The system contains over 24 million discrete documents and other files, a number that is growing by about a million a month. Employees rely heavily on the robust search functionality of Office SharePoint Server 2007 to help them find what they need. Document life-cycle features and processes help determine when documents can be deleted, reducing the volume of files.
An ever-increasing number of employees use the People search feature, which helps them find human resources within the company. MySites propagate changes made to individual profiles to the rest of the system, and they display knowledge about an individual's roles, responsibilities, and information assets. The many thousands of Microsoft partners can also participate in the collaboration cycle by using the hosted extranet sites, which are outside the internal network, providing a separate environment for collaboration with no access to the company's intranet. For all these reasons, the widespread use of Office SharePoint Server 2007 inside Microsoft is one of the company's fundamental competitive advantages.
This paper describes Microsoft IT's experience deploying Office SharePoint Server 2007, which involved not only upgrading from SharePoint Portal Server 2003 but also architecting a new service with 2007 features and services, along with engineering a new farm and a tiered service offering. The experience within Microsoft was in some ways unique—the company had a unique degree of access to the inner workings of the product and participated in early testing before the product was released. Every company is different and must design and implement deployments of any size in a way that makes the most sense for it.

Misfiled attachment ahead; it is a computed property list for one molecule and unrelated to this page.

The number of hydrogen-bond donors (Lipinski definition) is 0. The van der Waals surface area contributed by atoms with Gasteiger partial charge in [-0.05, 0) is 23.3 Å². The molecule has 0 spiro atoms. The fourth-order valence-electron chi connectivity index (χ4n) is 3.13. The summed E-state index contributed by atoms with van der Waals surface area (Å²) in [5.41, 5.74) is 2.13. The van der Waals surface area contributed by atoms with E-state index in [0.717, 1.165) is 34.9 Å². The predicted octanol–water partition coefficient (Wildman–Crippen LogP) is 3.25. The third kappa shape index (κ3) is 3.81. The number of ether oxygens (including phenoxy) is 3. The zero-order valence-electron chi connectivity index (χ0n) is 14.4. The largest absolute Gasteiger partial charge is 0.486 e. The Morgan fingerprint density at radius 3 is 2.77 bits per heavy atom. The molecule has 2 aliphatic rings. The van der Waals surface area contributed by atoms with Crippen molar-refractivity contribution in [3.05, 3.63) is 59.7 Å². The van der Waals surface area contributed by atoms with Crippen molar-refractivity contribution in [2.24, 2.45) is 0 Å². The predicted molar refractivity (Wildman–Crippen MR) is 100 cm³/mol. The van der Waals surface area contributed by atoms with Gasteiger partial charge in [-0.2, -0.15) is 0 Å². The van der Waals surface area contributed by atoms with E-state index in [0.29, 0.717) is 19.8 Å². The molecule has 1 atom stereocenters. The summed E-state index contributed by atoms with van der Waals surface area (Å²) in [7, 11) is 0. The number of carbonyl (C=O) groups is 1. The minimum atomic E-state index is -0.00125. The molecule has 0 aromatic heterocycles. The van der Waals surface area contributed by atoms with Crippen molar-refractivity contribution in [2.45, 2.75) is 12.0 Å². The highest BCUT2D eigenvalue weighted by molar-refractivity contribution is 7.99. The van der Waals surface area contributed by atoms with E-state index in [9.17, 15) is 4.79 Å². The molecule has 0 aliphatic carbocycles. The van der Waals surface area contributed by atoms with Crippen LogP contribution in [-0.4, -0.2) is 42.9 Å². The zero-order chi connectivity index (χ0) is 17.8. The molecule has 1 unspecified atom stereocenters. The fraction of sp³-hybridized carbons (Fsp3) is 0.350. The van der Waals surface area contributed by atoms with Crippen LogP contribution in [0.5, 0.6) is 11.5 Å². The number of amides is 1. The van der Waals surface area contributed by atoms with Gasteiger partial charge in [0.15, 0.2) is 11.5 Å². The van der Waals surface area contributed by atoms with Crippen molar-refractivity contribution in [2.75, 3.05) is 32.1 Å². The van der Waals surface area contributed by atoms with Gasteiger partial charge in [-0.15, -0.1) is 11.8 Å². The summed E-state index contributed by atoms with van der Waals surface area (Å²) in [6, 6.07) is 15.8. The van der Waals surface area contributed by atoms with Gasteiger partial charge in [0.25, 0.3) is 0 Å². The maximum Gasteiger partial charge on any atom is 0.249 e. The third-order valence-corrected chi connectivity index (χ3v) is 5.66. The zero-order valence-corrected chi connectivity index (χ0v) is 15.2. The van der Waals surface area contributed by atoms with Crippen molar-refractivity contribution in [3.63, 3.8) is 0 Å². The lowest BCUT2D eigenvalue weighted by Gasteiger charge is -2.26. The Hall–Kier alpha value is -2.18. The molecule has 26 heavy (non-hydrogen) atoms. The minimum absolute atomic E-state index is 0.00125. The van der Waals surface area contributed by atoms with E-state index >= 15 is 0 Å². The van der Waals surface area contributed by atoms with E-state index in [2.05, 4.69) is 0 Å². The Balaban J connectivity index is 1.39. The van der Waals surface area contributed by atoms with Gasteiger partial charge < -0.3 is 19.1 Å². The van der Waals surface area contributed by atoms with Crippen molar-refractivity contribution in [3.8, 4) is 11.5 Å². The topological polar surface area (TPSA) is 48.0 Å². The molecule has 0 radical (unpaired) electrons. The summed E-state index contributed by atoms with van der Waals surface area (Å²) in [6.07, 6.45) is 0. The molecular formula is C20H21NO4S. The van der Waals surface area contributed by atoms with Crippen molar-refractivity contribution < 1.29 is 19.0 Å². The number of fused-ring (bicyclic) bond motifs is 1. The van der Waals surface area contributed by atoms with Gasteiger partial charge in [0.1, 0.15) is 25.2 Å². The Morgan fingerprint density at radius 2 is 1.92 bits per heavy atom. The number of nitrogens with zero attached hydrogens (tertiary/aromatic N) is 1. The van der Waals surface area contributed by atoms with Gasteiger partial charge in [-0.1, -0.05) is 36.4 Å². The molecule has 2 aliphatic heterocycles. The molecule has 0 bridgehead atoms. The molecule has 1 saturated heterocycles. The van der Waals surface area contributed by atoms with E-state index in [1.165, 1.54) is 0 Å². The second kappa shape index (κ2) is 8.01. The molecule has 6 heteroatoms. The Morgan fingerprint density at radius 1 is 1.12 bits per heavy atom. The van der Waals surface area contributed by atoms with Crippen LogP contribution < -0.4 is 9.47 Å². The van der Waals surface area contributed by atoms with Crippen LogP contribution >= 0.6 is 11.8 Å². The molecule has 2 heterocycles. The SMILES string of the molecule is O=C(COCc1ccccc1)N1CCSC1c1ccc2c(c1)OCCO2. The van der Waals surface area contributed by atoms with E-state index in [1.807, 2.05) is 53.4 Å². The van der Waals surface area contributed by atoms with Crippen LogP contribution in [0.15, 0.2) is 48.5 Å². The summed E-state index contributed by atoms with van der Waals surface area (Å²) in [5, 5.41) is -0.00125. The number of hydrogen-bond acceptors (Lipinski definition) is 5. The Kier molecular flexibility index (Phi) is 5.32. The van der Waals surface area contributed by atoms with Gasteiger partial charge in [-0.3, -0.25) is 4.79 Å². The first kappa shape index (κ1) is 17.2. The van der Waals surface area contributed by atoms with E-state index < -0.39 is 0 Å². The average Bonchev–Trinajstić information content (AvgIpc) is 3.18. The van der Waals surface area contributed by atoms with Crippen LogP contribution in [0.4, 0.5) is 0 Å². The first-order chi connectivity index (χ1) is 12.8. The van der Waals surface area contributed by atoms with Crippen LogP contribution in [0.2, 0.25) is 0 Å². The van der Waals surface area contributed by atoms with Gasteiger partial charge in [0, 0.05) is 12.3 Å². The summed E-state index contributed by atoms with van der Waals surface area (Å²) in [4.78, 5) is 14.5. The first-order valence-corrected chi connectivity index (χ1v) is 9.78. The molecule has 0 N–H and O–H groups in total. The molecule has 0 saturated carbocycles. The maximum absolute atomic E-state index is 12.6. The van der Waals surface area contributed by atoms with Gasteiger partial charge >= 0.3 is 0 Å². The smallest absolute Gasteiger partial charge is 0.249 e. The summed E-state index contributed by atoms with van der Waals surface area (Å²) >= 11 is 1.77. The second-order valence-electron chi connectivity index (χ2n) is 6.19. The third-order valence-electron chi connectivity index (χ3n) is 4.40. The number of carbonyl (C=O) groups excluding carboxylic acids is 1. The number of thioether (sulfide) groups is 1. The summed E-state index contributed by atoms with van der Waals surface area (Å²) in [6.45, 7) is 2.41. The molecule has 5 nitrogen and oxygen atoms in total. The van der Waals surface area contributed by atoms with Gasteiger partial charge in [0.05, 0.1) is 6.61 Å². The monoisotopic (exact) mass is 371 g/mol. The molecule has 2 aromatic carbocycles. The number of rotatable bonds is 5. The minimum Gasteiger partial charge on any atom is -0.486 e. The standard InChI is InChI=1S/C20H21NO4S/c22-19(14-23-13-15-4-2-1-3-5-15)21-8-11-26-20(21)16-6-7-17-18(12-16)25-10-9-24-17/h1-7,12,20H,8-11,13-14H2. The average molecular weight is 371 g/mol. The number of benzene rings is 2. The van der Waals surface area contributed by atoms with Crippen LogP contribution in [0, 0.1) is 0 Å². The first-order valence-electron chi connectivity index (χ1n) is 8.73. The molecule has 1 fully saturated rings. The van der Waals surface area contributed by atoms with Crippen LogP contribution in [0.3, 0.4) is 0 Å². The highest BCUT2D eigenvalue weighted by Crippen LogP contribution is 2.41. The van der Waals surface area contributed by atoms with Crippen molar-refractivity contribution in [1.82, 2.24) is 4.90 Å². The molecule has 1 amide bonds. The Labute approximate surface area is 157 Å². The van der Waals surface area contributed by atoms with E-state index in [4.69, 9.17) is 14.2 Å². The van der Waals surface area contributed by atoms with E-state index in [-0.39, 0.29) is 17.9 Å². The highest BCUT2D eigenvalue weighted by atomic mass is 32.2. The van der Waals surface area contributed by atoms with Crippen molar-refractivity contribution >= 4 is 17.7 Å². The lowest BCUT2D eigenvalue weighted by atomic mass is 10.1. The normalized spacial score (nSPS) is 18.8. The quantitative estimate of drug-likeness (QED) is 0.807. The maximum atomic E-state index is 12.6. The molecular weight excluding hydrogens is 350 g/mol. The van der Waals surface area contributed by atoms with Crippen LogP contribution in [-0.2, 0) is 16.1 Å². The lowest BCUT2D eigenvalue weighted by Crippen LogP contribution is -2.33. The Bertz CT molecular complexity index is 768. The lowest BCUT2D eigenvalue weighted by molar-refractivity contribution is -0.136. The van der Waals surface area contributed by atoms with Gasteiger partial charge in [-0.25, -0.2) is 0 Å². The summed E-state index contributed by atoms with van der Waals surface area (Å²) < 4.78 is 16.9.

At the same time, many of the experiences of Microsoft apply generally, especially to companies that are deploying Office SharePoint Server 2007 to thousands of users. Examples of these experiences include choosing a deployment methodology, understanding the advantages of using a shared services architecture, planning and scheduling, communicating with internal stakeholders, measuring product performance, and choosing how to implement various product features. These topics are covered in detail in this paper, and they provide insight into how an enterprise company uses Office SharePoint Server 2007. Finally, the lessons learned and best practices provided near the end of the paper will apply to almost any large deployment of Office SharePoint Server 2007.
Microsoft IT's previous strategy for the SharePoint service offering was primarily focused on storage, Web-based access to user-generated content, and centralized services such as search and profiles. The 2003 products provided minimal governance and IT management of customization and minimal workflow capabilities. The Web publishing features of SharePoint Portal Server 2003 did not enable full Internet-based information portals; these features required additional Web content management services to do so. To allow significant customization required isolating the property to dedicated hardware.